The need for better protection for healthcare workers fighting the Ebola virus led to a rethink in the design of protection suits. Now a new suit is to be commercialised under an agreement between John Hopkins University and DuPont
Above: Matt Petney, a project manager at Johns Hopkins during development of the protection suit, helps Allie Sibole, a recent graduate, to don the prototype garment
Photo credit: Will Kirk/Johns Hopkins University
The Johns Hopkins University in Baltimore, US and multinational DuPont have signed agreements that will allow DuPont to commercialise a garment with innovative features that will help protect people on the front lines of the Ebola crisis and other future deadly infectious disease outbreaks. DuPont intends to have the first of these garments available in the marketplace during the first half of 2016.
The collaboration between the partners began in response to the humanitarian need identified by the US Agency for International Development (USAID) during the recent Ebola outbreak in West Africa. In this region, the Ebola virus has infected more than 28,000 patients and resulted in more than 11,000 deaths. Harsh climates and ill-equipped health systems have led to tough working conditions that made it particularly difficult to keep the infections at bay. As the disease spread, many nurses, doctors and others were fatally infected by the patients they were treating. The World Health Organization has confirmed more than 800 Ebola cases among healthworkers in Guinea, Liberia and Sierra Leone, leading to more than 500 related deaths.
After these figures were released, public health experts, scientists and biomedical engineers in the public and private sectors were called on to help. In December, the USAID selected the new Johns Hopkins prototype protective garment with new features and made of a DuPont advanced material, as one of the first five projects to receive funding to address the healthcare challenge posed by Ebola.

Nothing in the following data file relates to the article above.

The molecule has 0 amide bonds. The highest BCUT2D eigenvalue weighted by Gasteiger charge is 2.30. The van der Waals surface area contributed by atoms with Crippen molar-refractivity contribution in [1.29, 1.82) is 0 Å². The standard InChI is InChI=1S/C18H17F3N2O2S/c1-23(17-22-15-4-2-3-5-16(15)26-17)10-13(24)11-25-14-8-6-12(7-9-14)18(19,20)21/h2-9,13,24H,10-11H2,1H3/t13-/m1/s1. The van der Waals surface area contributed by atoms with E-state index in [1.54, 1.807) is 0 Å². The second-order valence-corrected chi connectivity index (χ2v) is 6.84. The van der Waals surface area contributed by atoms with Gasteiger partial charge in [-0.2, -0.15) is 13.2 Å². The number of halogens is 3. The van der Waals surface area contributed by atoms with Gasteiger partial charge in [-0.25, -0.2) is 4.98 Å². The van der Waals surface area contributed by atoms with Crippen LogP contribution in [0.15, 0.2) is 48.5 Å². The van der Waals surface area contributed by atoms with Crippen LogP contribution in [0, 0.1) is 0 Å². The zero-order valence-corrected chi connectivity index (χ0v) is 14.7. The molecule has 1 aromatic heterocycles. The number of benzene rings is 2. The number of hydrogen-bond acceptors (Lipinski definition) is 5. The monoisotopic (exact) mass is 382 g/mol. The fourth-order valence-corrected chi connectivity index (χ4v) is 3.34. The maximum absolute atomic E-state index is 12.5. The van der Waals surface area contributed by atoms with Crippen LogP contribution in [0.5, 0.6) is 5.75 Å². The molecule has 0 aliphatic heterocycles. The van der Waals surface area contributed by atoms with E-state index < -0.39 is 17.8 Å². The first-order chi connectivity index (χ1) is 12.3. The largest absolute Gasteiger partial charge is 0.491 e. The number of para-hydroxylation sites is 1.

The garment design from DuPont will feature a rear zipper and a ‘cocoon-style’ removal process that requires far fewer steps, thereby reducing risk of infection spreading
The prototype garment was developed by the Johns Hopkins Centre for Bioengineering Innovation and Design (CBID), with input from global health partner Jhpiego, a Johns Hopkins affiliate. Incorporating some elements from the prototype, the garment design from DuPont will feature a rear zipper and a ‘cocoon-style’ removal process that requires far fewer steps, thereby reducing risk of infection spreading. The DuPont garment may include an integrated hood with a large clear visor.
The collaboration with DuPont will expedite wide market access for the garment. Under the agreement, Johns Hopkins will assist DuPont in evaluating prototype garments produced by the personal protective clothing expert and will help in the preparation of information for users.
Youseph Yazdi, Executive Director of CBID, says: ‘This unique collaboration brings together the biomedical ingenuity of Johns Hopkins, the global healthcare experience of Jhpiego and the strategic industrial innovations of DuPont to help save lives worldwide. Although this project was triggered by the recent Ebola outbreak, we believe the improved protective suit’s design will be impactful in future infectious disease outbreaks as well.’
Marc Doyle, Senior Vice President, DuPont Safety & Protection, says: ‘Our participation in the USAID Grand Challenge and subsequent collaboration with Johns Hopkins and Jhpiego is an example of how DuPont engages with partners to address a global challenge. We look forward to the next step of making this protective apparel solution available where it is needed for both emergency response and preparedness.’
Jhpiego will field-test the DuPont prototype garment in Liberia, one of the three African countries hit hardest by the recent Ebola outbreak. Leslie Mancuso, President and CEO of Jhpiego, believes the new garment will help ensure that frontline health workers can respond safely and with confidence to any new infectious disease outbreak.
‘Hundreds of nurses, midwives and physicians selflessly responded to the Ebola outbreak and lost their lives trying to save others,’ says Mancuso. ‘The response of Johns Hopkins, Jhpiego and DuPont to the humanitarian challenge offers a model of the ingenuity and dedication of the public and private sector to improve global health.’